Wednesday, 26 January 2011

Susanne Jorn: poems

A POMEGRANATE
A SMALL TORTOISESHELL
A POMEGRANATE

*

Most wonderfully lovely pomegranate tree.
Most wonderfully beautiful pomegranate.
Love’s pomegranate-red fruit.

Nothing more.

*

It is said
that pomegranates
cleanse the body
of hatred and jealousy.

If it is said
that poetry
is the breath of the soul
then pomegranates must
be love poems
all of them


*

Granada is the place
where many pomegranate trees grow.
Granada is the place
where the Alhambra palace is.

I got lost in the Alhambra.
And
suddenly stood
in the Alhambra’s secret chamber.

In one corner of the chamber I could sense
a man’s presence in the thick darkness.

I sat down in the opposite corner of the chamber
and whispered my secret to him.

Only then
could I
continue along
that fate-determined road.

*

SIESTA
CIRCULAR SAW
SIESTA

*

In endless, deep minutes
of penetrable transparency
I’m united with my poems in koans

while
two ink-black daytime-owl-eyes
just
stare and stare and stare
mysteriously
straight through me


(from Andalusiske øjebliksbilleder i november, 2010)

translated from Danish by David McDuff

Monday, 24 January 2011

Mirjam Tuominen

I've posted a selection of my translations of poems from Mirjam Tuominen's 1954 collection Under jorden sjönk - here and here.

Friday, 21 January 2011

Russian land sales ban upsets Finland

On January 9, Russia’s President Medvedev signed a new decree which specifies border areas where foreign citizens are not allowed to purchase land. The areas include nearly all the regions of the Russian Federation bordering on Finland and Norway, all the way from Pechenga in northern Russia to the Gulf of Finland in the south (near Helsinki).

Finland has asked for an explanation of the new law, according to the Barents Observer, with foreign minister Alexander Stubb making an official representation to the Russian authorities, as quite a few Finns have already bought land in the areas that are now banned:
What will happen to those foreigners that already own land in this areas is highly uncertain. The Finnish Embassy in Moscow is examining the significance of the decree, reports Helsingin Sanomat.

- We stick to the principle of reciprocity as long as it is realistic and possible, says Alexander Stubb, interviewed by YLE.

- We’ll talk with Russian authorities about how this can be realised. If one can buy land here, then of course one should be able to buy land on the other side of the border as well, says Stubb.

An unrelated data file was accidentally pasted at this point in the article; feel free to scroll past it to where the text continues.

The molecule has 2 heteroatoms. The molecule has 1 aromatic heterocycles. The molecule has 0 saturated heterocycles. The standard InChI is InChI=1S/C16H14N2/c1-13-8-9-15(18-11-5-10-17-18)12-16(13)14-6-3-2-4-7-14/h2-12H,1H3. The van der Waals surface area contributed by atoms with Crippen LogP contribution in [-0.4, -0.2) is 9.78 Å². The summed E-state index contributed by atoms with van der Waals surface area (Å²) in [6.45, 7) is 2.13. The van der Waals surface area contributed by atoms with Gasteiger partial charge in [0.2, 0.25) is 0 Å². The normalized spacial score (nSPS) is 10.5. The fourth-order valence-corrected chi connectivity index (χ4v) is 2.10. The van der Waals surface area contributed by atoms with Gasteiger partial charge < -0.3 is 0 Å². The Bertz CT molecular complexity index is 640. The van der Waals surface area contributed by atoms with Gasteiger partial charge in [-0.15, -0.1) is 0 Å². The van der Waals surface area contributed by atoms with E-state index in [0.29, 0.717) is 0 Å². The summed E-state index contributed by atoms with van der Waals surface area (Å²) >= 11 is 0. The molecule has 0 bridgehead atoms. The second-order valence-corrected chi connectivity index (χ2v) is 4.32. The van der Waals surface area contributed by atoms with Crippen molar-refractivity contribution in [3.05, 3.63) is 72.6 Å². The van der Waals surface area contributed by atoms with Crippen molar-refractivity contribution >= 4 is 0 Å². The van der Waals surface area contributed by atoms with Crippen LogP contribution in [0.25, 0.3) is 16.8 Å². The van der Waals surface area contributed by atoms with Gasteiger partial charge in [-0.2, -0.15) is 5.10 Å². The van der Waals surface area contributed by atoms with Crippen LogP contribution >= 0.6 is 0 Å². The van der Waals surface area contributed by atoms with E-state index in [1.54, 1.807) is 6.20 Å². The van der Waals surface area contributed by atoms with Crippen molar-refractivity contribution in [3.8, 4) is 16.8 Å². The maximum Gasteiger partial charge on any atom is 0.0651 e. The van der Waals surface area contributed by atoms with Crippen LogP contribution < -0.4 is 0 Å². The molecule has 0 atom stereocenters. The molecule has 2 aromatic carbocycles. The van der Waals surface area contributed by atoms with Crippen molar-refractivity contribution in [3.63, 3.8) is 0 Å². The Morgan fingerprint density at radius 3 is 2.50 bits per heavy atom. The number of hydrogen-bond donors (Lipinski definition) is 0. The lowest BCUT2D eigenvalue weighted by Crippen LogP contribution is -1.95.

Wednesday, 19 January 2011

Dark October

by Pia Tafdrup

To cross a strait
in a boat at night
   like my mother.
To cross a strait
at night in another cutter
   like my father.
To flee like growing crowds
                     of displaced persons.
The black water
          is open.
My mother without luggage, but wearing
layer upon layer of clothes,
crammed into the hold among many others,
down to her mother and sister
   with a hat to throw up in.
The order is for dead 
silence
   until the boat is out of the harbour.
On the deck in the pitch darkness
follow my mother's father at sea
the voyage to Swedish territory
lashed to the mast
so as not to fall overboard.
No German patrols, only tugboats.
The black water
          is open.
Relatives are left behind —
friends   houses   belongings   a beloved country. 
To cross a strait
on a dark October night
with a fisherman and crew
who don’t know the exact route.
To try to find port
by sounding the depths,
try to find port with signals
from searchlights’ glare.
At last to dock at the right berth in Höganäs
shouted in by Swedish soldiers.
A way across the water      homecoming
with no home
        to what future?
Not to flee from oneself,
     but be allowed to be oneself.

translated from Danish by David McDuff

Hunger

Issue 14 of Absinthe is out, with among other things an essay by Thomas E. Kennedy recalling his first acquaintance with Knut Hamsun's Hunger, after seeing Henning Carlsen's 1966 film of the novel:
The film led me to read an SAS Airline bilingual publication (Scandinavian Words 15) of the first chapter, written by Hamsun in the late 1880s and later expanded to the novel.
Kennedy compares Hamsun to Conrad, perceiving a journey to darkness at the heart of each author's work.

Tuesday, 18 January 2011

Solveig von Schoultz

I've put a selection of my translations of the poetry of Solveig von Schoultz (1907-1996) on Nordic Voices In Print - here, and here.

Two Poems

By Pia Tafdrup
MYSTERIOUS BRIDGE


With my lipstick
a poet from Cyprus is reading
her poems in Turkish.
A  woman asking
to borrow my lipstick
is one second
more overarching of borders
than driving from one country
  to another.
My lipstick now speaks
on her lips.